Any value that we assign to a cell in a table has what is called "measurement error".  Note, I'm talking here not of a relation (table) nor of a relationship (row), but of a cell (relata) of that row.  Take, for instance, a table of velocities with time and distance columns.  Each case (row, or relationship between measured properties) has two measurements for that case: a measured distance and a measured time.  What we call "measurement error" is an estimate of the probability distribution that would prospectively obtain with repeated measurements of the same conditions.  In other words, assigning measurement error, or "fuzziness", is best thought of as imputing missing data -- those prospective measurements just mentioned.  In any rigorous attempt to deal with the fuzziness of the real world, it is important to keep in mind the relational structure of the measurements so that propagation of measurement error is understood in terms of relational composition (aka 'JOIN' to use database jargon).

Now to proceed to the resolution strategy:

Late in Russell's life he admitted he regretted Type Theory, stating it was the most arbitrary thing he and Whitehead did and that it was more of a stopgap than a theory.

As it turns out, Russell admitted this because he was relieved and delighted he lived long enough to see the matter resolved in the late 1960s book titled "The Laws of Form" by G. Spencer Brown.  The resolution was to include what logicians think of as "paradox" as a, if not the, primary foundation of mathematical logic:

Russell's Paradox (The set of all sets that don't contain themselves as members.) which motivated PM's Type Theory, is only one form of this protean "paradox".  The most Laconian form is:

"This sentence is false."

The resolution provided in GSB's LoF was to introduce the the square root of -1 as primary in mathematical logic.  This is otherwise known as the imaginary identity 'i' found throughout all of dynamical systems theory.  Dynamical systems are about changes.  In relational database terms, these are updates.  Relational updates are addition and subtraction of rows.

Under the notion of row-as-relationships-as-case, subtraction entails negative case counts.

Interestingly, negative case counts permit the emergence of something called Link Theory which Paul Allen's think tank, Interval Research supported until its demise, at which point I supported it at HP's "Internet Chapter II" project aka "eSpeak" until _its_ demise, at which point Federico Faggin (co-founder of Intel's microprocessor division) underwrote its final support at Boundary Institute.

Link Theory utilized negative case counts to provide a relational description of physics including the core of quantum mechanics -- and was therefore of interest in the quantum computing field.  This is due to the fact that quantum measurement involves projection (as do all measurements -- see my prior invocation of "That which is The Case.") that included not only ordinary probabilities, but also what are called "probability amplitudes".  Quantum probability amplitudes have complex values on the unit circle of the complex plane. Complex values have imaginary components,   Link theory accommodated QM's imaginary components with a particular symmetry used by George W. Mackey in his 1963 book "Mathematical Foundations of Quantum Mechanics" representing 'i' as a 2x2 spinor matrix:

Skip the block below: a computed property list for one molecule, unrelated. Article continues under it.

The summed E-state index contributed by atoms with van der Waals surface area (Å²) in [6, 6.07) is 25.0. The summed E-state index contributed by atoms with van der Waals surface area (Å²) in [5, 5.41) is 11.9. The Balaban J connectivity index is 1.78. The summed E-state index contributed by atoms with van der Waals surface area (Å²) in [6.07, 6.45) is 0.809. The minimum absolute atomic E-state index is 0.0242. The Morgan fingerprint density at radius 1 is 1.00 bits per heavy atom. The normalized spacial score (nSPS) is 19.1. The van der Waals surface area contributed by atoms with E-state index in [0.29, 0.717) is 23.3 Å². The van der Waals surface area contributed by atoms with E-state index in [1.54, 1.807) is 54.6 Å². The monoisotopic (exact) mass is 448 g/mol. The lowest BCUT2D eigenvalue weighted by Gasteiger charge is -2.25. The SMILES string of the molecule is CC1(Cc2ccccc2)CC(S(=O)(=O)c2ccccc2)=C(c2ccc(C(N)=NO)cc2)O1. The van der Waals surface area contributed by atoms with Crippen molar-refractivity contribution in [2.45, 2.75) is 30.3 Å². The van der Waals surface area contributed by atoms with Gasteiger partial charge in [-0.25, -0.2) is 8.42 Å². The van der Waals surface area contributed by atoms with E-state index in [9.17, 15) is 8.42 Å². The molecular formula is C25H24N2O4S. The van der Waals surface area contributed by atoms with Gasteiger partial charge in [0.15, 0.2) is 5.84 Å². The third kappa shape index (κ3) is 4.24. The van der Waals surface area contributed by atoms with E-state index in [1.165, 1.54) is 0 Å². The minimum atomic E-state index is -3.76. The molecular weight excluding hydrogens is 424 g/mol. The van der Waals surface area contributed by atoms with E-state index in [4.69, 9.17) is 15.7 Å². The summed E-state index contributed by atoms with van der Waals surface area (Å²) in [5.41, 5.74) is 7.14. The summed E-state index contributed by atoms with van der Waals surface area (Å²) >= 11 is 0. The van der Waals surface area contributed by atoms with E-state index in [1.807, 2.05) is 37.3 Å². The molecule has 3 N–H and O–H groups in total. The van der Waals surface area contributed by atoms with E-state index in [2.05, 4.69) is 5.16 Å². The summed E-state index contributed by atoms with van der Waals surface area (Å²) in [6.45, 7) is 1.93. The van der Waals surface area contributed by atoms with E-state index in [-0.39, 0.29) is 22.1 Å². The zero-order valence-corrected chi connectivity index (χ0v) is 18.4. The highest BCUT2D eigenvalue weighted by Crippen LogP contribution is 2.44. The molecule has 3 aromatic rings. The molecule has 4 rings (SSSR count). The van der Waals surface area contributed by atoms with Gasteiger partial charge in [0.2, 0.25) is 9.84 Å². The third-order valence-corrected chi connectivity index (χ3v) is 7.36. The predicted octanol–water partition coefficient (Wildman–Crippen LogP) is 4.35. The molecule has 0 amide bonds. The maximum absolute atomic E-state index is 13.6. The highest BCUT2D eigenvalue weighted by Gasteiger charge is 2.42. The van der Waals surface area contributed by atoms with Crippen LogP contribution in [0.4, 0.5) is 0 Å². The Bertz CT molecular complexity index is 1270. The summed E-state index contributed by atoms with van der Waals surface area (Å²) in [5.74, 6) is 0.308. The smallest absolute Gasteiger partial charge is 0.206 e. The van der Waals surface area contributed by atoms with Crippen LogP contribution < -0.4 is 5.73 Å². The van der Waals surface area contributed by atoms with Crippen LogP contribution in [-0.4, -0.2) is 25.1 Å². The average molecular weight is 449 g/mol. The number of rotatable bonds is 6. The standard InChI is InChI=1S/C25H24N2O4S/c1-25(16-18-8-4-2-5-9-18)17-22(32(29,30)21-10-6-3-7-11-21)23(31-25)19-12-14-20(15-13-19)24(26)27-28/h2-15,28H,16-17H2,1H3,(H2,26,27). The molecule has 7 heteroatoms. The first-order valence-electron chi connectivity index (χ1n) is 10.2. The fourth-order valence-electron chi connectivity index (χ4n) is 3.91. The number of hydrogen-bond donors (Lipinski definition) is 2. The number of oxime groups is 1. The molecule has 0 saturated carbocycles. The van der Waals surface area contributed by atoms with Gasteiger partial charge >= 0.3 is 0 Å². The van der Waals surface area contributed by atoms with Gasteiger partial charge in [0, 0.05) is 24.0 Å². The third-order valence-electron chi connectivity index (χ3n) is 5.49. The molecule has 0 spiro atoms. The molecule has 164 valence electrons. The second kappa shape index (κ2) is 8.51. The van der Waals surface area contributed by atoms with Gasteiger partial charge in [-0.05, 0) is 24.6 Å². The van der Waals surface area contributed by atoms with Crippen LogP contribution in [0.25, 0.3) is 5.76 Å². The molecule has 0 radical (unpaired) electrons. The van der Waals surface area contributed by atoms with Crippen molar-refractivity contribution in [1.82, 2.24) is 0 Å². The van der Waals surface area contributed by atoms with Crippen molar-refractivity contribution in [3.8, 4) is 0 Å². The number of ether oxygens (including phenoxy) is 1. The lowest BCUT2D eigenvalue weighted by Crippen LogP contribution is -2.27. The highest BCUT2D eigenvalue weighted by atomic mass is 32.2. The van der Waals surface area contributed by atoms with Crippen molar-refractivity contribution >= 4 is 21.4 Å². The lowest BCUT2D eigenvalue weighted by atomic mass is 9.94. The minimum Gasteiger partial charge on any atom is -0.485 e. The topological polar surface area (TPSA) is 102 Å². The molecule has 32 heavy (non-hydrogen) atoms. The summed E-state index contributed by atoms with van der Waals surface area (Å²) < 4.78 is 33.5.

0  1
-1  0

See Appendix A of "Link Theory -- From Logic to Quantum Physics".

The -1 in this spinor corresponds to the negative case counts required for relational structure to encompass quantum measurement.

Federico Faggin supported this work because hardware design languages needed a formal theory other than conventional logic to model digital circuits with feedback (ie: memory, state change, etc.).  George Spencer Brown developed his mathematics as a result of inventing minimal circuits in the early days of the transistor -- and found he was working with imaginary logic values.

So, tying this all together to address the original point:  It would appear that the computer science notion of "type" is not only ill-founded -- leading to all manner of confusion regarding "the empirical world" (in Russell's apt descriptive phrase) but is recognized as being ill-founded by its founder!

My assertion is that the notion of "type" is rescued by the notion of "unit" and that "abstract type" is rescued by the notion of "dimension" within the relational paradigm. That this might be the case should be no surprise as the natural sciences (particularly physics) most rigorously address "the empirical world".

Once we accept the framework of dimensionality as relational structure, we can see, further, the potential for new modes of schema analysis based on the scientific discipline of dimensional analysis.